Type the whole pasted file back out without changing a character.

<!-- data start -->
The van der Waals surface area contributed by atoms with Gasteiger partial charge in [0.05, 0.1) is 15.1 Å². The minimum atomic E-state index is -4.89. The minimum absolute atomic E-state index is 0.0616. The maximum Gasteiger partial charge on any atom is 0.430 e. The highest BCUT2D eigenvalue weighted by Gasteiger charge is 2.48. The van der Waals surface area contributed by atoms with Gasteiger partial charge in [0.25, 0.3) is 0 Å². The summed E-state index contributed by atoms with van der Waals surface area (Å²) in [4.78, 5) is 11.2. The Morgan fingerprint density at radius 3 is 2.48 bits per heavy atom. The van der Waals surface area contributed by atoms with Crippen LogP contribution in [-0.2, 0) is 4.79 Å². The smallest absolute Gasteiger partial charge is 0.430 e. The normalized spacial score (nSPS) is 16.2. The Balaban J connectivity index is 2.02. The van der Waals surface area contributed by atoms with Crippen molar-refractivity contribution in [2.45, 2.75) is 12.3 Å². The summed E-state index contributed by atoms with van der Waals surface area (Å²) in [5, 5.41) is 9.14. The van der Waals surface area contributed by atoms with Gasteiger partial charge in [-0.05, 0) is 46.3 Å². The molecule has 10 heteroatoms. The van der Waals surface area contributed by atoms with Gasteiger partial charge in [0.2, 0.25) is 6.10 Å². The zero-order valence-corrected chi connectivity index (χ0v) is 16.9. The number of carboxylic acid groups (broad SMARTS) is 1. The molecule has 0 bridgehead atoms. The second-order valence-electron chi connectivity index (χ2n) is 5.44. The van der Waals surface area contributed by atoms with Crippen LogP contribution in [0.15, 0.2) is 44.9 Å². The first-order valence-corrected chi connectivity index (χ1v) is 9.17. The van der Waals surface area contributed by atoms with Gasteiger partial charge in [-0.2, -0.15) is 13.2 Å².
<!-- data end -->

The van der Waals surface area contributed by atoms with Gasteiger partial charge in [0.05, 0.1) is 15.1 Å². The minimum atomic E-state index is -4.89. The minimum absolute atomic E-state index is 0.0616. The maximum Gasteiger partial charge on any atom is 0.430 e. The highest BCUT2D eigenvalue weighted by Gasteiger charge is 2.48. The van der Waals surface area contributed by atoms with Gasteiger partial charge in [0.25, 0.3) is 0 Å². The summed E-state index contributed by atoms with van der Waals surface area (Å²) in [4.78, 5) is 11.2. The Morgan fingerprint density at radius 3 is 2.48 bits per heavy atom. The van der Waals surface area contributed by atoms with Crippen LogP contribution in [-0.2, 0) is 4.79 Å². The smallest absolute Gasteiger partial charge is 0.430 e. The normalized spacial score (nSPS) is 16.2. The Balaban J connectivity index is 2.02. The van der Waals surface area contributed by atoms with Crippen molar-refractivity contribution in [2.45, 2.75) is 12.3 Å². The summed E-state index contributed by atoms with van der Waals surface area (Å²) in [5, 5.41) is 9.14. The van der Waals surface area contributed by atoms with Gasteiger partial charge in [-0.05, 0) is 46.3 Å². The molecule has 10 heteroatoms. The van der Waals surface area contributed by atoms with Gasteiger partial charge in [0.2, 0.25) is 6.10 Å². The zero-order valence-corrected chi connectivity index (χ0v) is 16.9. The number of carboxylic acid groups (broad SMARTS) is 1. The molecule has 0 bridgehead atoms. The second-order valence-electron chi connectivity index (χ2n) is 5.44. The van der Waals surface area contributed by atoms with Crippen LogP contribution in [0.15, 0.2) is 44.9 Å². The first-order valence-corrected chi connectivity index (χ1v) is 9.17. The van der Waals surface area contributed by atoms with Gasteiger partial charge in [-0.2, -0.15) is 13.2 Å².